German president refuses to sign consumer law

8th December 2006, Comments 0 comments

8 December 2006, Berlin (dpa) - German Federal President Horst Koehler on Friday announced he would not sign a consumer information law passed by parliament. Koehler declined to sign the law - which was approved after a series of food scandals - because it allows the federal government to impose obligations on local governments that he believes to be unconstitutional. In a statement, Koehler stressed he would sign a revised version of the law as soon as the offending passages were removed. The legislation

8 December 2006

Berlin (dpa) - German Federal President Horst Koehler on Friday announced he would not sign a consumer information law passed by parliament.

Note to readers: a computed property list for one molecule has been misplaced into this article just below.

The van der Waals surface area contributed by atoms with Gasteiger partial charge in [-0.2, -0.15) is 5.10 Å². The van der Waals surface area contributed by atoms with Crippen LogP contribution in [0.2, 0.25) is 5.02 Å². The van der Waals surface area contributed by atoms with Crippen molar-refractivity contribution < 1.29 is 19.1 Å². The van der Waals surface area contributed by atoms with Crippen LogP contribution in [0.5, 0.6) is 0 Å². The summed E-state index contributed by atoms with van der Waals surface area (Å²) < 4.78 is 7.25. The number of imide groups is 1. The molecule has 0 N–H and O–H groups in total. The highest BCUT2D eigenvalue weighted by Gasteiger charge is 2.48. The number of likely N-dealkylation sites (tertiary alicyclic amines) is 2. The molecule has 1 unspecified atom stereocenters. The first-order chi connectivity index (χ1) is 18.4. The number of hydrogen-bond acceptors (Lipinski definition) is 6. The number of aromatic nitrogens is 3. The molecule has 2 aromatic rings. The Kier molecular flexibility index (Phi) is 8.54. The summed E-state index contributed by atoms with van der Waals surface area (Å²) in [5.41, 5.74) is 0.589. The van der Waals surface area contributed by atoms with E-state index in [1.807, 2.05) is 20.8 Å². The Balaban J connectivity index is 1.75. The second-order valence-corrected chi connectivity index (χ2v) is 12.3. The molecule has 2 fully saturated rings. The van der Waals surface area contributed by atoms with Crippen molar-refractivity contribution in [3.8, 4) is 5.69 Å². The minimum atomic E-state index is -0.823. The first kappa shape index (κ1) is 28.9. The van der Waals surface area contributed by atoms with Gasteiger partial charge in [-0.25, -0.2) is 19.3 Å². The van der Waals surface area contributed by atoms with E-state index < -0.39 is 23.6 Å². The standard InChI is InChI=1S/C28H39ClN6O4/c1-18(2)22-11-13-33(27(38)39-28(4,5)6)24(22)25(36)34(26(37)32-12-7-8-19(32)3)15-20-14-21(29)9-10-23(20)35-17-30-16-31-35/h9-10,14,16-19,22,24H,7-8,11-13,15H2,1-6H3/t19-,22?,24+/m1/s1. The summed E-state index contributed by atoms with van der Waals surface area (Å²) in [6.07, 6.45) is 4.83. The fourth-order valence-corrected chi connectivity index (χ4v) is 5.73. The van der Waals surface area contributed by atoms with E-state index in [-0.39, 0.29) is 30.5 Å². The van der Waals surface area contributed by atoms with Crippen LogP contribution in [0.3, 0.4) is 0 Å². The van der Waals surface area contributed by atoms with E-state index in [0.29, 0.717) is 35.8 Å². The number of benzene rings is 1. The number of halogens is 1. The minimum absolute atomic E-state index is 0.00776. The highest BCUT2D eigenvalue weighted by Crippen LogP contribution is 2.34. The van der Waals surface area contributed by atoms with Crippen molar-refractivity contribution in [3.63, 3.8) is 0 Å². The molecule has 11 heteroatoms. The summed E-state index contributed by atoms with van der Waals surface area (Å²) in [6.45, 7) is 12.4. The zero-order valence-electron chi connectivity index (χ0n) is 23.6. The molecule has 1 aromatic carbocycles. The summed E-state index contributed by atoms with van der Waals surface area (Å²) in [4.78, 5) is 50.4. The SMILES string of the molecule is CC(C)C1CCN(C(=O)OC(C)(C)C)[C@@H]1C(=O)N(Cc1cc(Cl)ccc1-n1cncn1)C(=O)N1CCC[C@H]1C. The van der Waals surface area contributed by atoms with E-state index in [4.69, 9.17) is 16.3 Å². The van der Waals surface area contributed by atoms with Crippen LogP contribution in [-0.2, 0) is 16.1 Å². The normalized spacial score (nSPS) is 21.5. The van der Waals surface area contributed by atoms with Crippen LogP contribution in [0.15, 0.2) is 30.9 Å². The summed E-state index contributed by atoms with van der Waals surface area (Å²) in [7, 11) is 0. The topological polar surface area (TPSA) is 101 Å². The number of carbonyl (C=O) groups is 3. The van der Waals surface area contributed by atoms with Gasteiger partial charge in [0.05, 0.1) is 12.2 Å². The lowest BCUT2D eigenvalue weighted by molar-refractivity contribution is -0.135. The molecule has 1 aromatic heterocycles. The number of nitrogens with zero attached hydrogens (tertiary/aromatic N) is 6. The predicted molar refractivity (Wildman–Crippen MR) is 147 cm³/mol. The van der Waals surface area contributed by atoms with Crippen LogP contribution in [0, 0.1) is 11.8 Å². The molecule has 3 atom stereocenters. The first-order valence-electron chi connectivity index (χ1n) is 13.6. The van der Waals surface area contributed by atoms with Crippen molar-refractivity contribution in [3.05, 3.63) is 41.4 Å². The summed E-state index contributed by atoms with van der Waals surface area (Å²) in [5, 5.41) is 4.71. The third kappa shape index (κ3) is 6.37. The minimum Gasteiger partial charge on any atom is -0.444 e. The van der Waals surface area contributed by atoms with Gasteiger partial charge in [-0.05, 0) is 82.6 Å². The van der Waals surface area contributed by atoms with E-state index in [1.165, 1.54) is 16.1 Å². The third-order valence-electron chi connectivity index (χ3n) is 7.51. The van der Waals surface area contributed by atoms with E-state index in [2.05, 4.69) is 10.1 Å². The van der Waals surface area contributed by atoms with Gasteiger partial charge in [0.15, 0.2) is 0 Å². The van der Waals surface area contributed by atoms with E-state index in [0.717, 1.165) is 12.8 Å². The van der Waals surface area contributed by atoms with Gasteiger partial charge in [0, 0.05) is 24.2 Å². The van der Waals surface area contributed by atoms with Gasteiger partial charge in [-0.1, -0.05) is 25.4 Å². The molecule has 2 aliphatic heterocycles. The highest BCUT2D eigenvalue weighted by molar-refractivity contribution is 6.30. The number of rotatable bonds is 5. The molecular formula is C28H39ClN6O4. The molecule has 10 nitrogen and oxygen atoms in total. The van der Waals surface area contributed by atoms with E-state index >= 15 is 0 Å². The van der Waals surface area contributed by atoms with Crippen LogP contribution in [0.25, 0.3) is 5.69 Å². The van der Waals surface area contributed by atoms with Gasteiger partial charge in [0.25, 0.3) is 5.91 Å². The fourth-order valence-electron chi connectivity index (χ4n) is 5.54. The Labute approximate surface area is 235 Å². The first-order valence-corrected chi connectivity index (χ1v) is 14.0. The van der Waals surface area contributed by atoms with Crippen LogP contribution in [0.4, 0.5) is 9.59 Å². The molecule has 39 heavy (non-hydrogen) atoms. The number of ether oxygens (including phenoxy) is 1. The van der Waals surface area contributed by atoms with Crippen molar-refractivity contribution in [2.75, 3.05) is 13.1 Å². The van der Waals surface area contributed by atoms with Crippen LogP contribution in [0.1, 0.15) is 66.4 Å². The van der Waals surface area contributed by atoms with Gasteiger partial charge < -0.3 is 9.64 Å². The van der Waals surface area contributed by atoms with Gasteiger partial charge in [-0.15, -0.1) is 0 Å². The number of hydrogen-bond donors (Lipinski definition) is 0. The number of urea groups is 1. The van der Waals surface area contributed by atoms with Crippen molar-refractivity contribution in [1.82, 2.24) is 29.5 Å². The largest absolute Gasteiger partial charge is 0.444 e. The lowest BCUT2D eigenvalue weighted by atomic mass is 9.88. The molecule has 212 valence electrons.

Koehler declined to sign the law - which was approved after a series of food scandals - because it allows the federal government to impose obligations on local governments that he believes to be unconstitutional.

In a statement, Koehler stressed he would sign a revised version of the law as soon as the offending passages were removed.

The legislation would require authorities to release more market relevant data held by the state pertaining to food and animal feeds.

This is the second time in seven weeks that Koehler has refused to sign a law passed by parliament.

In October he declined to sign a law allowing the partial privatization of Germany's air traffic control system.

Germany's federal presidency is a mainly ceremonial post where power is usually exerted through moral influence.

But Koehler, a former head of the International Monetary Fund (IMF), has sought to take a higher profile as Germany's head of state by making more use of the limited powers available to him.

DPA

Subject: German news

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